It’s July. It’s Saturday, and the city has turned out to catch some sun.
While the seven city parks department beaches meet federal health standards and attracted an estimated 15 million visitors last year, they have their shortcomings. It’s the litter, it’s the water quality, say beachgoers. Overall, our city beaches have an inferior reputation — some say unjustly — compared to suburban sunbathing spots.
Officials, advocates and others argue the city shore offers amenities you can’t get on Long Island — swimming with a view of the Verrazano-Narrows Bridge or being able to leave nature’s waves for the ups and downs of The Cyclone — and the quality of its facilities has improved.
Urban beaches, though, pose special challenges for the parks officials who run them. The shore offers relief from our cement landscape but it also is very much a part of the city. That gives the beaches a kind of gritty charm but also presents huge problems in terms of pollution, debris and ordinary litter.
While littering can threaten the water quality, the larger danger is the city’s combined sewer and stormwater system, which covers about 60 to 65 percent of the whole city. Heavy rainfalls overwhelm the sewage plants and cause untreated sewage and stormwater to run off into our water bodies. More than one-tenth of an inch of rain can cause the sewage system to reach capacity and overflow into the ocean or the Long Island Sound.
“Absolutely, positively, there is no doubt about that,” said Councilmember James Gennaro, the chair of the council’s Environmental Protection Committee, calling the combined sewer system the biggest threat to our water quality. “This is the gospel.”
There have been significant improvements — in the 1980s the system caught 30 percent of the overflow, it now contains more than 70 percent. Years ago, it was not uncommon for medical waste or other “objectionable material” to wash up on the beach said Department of Parks and Recreation Deputy Commissioner Liam Cavanagh. Now it is extremely rare that a public beach will be closed because of water quality.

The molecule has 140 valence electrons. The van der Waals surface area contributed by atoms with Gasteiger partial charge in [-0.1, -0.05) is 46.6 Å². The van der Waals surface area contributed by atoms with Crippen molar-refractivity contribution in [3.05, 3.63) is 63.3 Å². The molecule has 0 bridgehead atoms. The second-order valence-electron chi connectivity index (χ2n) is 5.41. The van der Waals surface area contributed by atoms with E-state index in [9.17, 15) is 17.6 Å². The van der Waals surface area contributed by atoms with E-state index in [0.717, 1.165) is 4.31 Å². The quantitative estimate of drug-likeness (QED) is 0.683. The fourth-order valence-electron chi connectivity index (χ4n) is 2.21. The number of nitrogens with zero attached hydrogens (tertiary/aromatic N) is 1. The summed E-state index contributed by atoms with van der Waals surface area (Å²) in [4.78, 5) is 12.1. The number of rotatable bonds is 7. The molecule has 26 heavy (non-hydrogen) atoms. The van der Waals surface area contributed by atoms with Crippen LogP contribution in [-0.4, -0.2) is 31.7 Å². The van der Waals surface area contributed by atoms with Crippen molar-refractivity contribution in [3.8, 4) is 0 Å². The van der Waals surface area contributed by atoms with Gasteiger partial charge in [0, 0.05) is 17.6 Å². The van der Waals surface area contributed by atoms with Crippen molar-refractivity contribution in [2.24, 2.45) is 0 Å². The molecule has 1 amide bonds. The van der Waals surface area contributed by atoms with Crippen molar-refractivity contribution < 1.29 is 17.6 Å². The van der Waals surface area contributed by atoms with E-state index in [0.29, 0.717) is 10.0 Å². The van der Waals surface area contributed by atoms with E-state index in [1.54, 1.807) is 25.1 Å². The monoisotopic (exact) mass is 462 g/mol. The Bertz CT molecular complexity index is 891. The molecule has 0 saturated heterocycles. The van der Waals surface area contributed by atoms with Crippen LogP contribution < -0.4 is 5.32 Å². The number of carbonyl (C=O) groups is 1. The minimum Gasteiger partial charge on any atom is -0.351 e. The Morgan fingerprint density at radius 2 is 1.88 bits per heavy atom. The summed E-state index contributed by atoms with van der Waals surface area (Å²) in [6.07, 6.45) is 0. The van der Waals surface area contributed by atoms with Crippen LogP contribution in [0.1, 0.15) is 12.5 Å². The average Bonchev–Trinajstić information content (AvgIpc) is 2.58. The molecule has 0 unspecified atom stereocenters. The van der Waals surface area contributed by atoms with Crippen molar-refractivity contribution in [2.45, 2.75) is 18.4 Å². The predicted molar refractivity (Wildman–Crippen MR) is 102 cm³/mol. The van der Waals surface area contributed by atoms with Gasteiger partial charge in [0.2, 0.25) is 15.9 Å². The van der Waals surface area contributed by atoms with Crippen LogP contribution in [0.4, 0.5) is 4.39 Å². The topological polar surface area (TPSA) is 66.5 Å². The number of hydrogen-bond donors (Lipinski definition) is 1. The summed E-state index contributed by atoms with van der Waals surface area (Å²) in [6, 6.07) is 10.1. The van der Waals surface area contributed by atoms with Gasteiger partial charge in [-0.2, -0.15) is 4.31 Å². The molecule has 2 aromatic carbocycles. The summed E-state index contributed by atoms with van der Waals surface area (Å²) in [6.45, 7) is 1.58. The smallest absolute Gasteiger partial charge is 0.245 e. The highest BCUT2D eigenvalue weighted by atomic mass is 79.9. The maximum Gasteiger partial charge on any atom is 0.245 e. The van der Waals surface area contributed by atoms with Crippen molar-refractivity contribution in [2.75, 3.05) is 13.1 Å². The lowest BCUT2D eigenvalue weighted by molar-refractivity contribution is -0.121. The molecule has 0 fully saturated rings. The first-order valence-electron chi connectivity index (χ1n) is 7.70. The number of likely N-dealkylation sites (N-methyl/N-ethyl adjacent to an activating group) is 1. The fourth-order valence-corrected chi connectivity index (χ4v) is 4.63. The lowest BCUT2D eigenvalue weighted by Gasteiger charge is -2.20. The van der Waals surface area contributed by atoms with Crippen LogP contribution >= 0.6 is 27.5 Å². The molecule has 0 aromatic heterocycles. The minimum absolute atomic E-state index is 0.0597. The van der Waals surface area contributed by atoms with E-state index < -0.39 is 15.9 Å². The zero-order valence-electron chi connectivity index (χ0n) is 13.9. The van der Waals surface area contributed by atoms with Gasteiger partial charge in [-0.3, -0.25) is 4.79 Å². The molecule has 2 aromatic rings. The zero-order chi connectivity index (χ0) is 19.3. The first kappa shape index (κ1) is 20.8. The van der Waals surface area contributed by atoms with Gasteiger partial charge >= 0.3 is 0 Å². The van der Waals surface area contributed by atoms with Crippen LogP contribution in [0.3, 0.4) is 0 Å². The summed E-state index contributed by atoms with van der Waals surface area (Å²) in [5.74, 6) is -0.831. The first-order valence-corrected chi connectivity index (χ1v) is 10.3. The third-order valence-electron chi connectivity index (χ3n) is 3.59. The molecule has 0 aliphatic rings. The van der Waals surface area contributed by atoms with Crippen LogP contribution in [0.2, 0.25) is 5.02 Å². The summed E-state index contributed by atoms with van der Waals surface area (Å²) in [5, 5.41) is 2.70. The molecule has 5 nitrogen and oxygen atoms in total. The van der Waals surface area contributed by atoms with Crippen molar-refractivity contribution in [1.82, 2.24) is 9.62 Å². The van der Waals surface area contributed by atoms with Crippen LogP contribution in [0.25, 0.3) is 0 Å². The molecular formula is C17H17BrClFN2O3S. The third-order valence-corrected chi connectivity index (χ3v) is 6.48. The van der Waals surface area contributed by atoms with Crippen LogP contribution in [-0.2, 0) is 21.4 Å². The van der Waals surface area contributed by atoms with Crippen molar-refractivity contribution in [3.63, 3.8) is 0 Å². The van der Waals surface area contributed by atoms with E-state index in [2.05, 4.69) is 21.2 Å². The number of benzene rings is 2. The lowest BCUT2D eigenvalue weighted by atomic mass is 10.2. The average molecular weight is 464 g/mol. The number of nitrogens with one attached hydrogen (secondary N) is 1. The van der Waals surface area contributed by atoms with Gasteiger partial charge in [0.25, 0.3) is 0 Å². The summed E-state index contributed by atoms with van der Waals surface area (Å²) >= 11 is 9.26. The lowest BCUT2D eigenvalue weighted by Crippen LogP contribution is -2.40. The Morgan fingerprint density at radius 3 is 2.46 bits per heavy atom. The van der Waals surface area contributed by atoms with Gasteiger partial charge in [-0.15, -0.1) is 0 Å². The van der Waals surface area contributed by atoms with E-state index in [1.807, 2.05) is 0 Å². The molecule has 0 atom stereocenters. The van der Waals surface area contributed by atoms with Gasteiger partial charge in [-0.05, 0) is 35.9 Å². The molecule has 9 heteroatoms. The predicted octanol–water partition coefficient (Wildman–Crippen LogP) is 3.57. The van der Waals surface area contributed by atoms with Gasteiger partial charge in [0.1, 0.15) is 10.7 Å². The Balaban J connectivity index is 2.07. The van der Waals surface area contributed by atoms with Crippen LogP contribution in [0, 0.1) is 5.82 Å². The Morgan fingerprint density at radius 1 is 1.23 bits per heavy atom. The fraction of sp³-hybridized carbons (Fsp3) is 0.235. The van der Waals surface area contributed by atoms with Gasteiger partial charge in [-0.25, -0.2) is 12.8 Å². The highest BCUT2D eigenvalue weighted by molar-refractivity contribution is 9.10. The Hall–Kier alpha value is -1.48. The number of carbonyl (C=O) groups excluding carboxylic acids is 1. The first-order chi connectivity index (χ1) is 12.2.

According to a report from the Department of Health and Mental Hygiene, which oversees bacteria testing in the city’s waterways, the city did not close any beaches due to water quality in 2007, compared to two closures in 2006. It issued 24 wet weather advisories — pre-emptive warnings to the public to avoid the water after heavy rainfalls — up from just 3 in 2006. Those warnings come when rainfall is expected to overflow the sewage system. The increase, the report said, is due to a higher frequency of rainstorms.
Compared to the rest of the state, the city’s beaches are on the cleaner end of the spectrum — with Chautaugua County next to Lake Erie exceeding bacteria standards most frequently in 2006, according to a report by the Natural Resources Defense Council. Queens County ranked third best in terms of the number of beaches that never exceeded state standards for bacteria counts. But other parts of the city did not fare as well. In Staten Island, for example, only a third of the beach never exceeded standards.
According to a report from New Yorkers for Parks, litter was found on 42 percent of city shorelines and broken glass was retrieved on 53 percent of city beaches in 2007.